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Buying a Car: Why Is the Destination Charge Listed Separately?

If you’re interested in buying a car, you’ve probably realized that “destination charge” is always listed separately from a new car’s price on the window sticker. This can be annoying for some shoppers, as it makes the car seem like it’ll cost less than it does — until you get to the window sticker and discover the additional destination charge, which can sometimes add more than $1,000 to the purchase price. So why is the destination charge listed separately? We have the answer.

It Used to Be Worse

Interestingly, splitting up the destination charge as a separate item was originally intended as a tool to protect consumers, not annoy them. In years past, some unscrupulous dealers would charge an additional “delivery fee” on top of the sticker price in order to earn extra profit. Following complaints from customers, the federal government stopped the practice by mandating that automakers charge one uniform delivery fee for each model — and that they display it separately on window stickers to show a car’s “true” shipping cost to potential buyers.

As a result, the requirement to split up destination charge into a separate category on window stickers is actually federally mandated — and all automakers must follow the practice. This is to ensure buyers won’t get tricked into paying extra for a special “delivery charge” beyond the actual cost to ship the vehicle to the dealer.

The Problem — And a Solution

Unfortunately, the addition of a destination charge to window stickers has meant that automakers can advertise the prices of vehicles without destination, much like other goods are advertised without tax. This is because the destination charge isn’t technically part of the vehicle’s price, but rather a separate line item on the window sticker.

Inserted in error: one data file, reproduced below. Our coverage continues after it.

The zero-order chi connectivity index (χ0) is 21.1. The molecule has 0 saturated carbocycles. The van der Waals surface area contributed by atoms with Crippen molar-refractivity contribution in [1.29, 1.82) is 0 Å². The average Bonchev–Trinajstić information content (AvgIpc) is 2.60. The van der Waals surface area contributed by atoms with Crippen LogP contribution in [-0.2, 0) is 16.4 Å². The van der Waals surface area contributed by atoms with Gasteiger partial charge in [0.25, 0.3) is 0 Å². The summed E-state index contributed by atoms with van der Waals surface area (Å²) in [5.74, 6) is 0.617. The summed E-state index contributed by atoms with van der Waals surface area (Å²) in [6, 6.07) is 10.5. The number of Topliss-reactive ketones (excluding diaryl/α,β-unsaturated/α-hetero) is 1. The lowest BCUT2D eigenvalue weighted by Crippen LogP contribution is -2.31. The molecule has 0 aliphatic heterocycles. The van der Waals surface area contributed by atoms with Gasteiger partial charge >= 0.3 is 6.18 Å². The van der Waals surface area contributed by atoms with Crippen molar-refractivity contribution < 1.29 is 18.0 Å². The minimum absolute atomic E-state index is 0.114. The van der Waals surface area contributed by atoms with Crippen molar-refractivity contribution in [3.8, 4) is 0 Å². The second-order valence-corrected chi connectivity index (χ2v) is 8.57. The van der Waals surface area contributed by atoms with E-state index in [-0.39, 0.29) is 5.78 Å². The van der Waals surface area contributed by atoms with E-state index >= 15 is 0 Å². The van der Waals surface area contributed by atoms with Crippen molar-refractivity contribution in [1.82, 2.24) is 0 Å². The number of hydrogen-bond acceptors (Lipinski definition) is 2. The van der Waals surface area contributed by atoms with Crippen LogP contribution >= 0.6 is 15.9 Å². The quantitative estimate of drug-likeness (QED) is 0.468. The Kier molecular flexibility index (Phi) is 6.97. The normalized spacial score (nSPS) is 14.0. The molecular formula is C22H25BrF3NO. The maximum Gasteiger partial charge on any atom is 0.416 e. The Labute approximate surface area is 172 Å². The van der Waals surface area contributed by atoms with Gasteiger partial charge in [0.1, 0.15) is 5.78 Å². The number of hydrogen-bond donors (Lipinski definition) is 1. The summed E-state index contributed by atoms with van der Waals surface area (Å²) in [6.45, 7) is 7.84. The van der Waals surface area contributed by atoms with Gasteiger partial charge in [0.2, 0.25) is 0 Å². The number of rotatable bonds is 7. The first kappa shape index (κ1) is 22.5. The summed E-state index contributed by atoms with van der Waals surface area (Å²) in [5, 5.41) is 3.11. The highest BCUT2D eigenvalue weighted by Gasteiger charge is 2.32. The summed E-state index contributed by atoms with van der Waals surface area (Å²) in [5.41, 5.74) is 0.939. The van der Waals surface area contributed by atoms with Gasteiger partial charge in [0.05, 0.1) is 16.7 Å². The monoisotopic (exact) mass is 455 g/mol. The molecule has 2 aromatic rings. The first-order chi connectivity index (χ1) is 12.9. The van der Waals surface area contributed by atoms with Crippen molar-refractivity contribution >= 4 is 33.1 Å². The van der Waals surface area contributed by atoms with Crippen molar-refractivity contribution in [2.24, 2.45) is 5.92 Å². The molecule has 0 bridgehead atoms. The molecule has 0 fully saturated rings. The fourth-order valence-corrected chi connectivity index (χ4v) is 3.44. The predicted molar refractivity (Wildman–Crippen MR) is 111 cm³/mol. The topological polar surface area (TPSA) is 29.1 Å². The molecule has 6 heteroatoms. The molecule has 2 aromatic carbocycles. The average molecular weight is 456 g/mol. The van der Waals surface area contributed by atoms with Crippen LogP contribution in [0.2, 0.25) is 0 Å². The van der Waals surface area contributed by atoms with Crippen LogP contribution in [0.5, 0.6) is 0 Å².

If you’re constantly being surprised by the destination charge when buying a car, we have a solution for you: simply add about $800 — or as much as $1,000, to be safe — to the advertised price of every car you see. For instance: if you hear that a car you’re considering starts at $29,995, assume that you’ll pay at least $30,995 with shipping. Also assume that figure comes before taxes and options, which could drive up the price even further. It may be annoying, but it’s better than paying a separate — and varying — “delivery fee,” which was a common practice before destination charge became a separate item on the window sticker.

Doug Demuro
Doug Demuro
Doug DeMuro writes articles and makes videos, mainly about cars. Doug was born in Denver, Colorado, and received an economics degree from Emory University in Atlanta. After graduation, Doug spent three years working for Porsche Cars North America. Eventually, he quit his job to become a writer, largely because it meant that he no longer had to wear pants. Doug’s work has been featured in a... Read More about Doug Demuro

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  1. The same destination charge is used for all vehicles of the same type… whether the vehicle was assembled in a state next to yours or all the way across the country.  It’s unfair!!!

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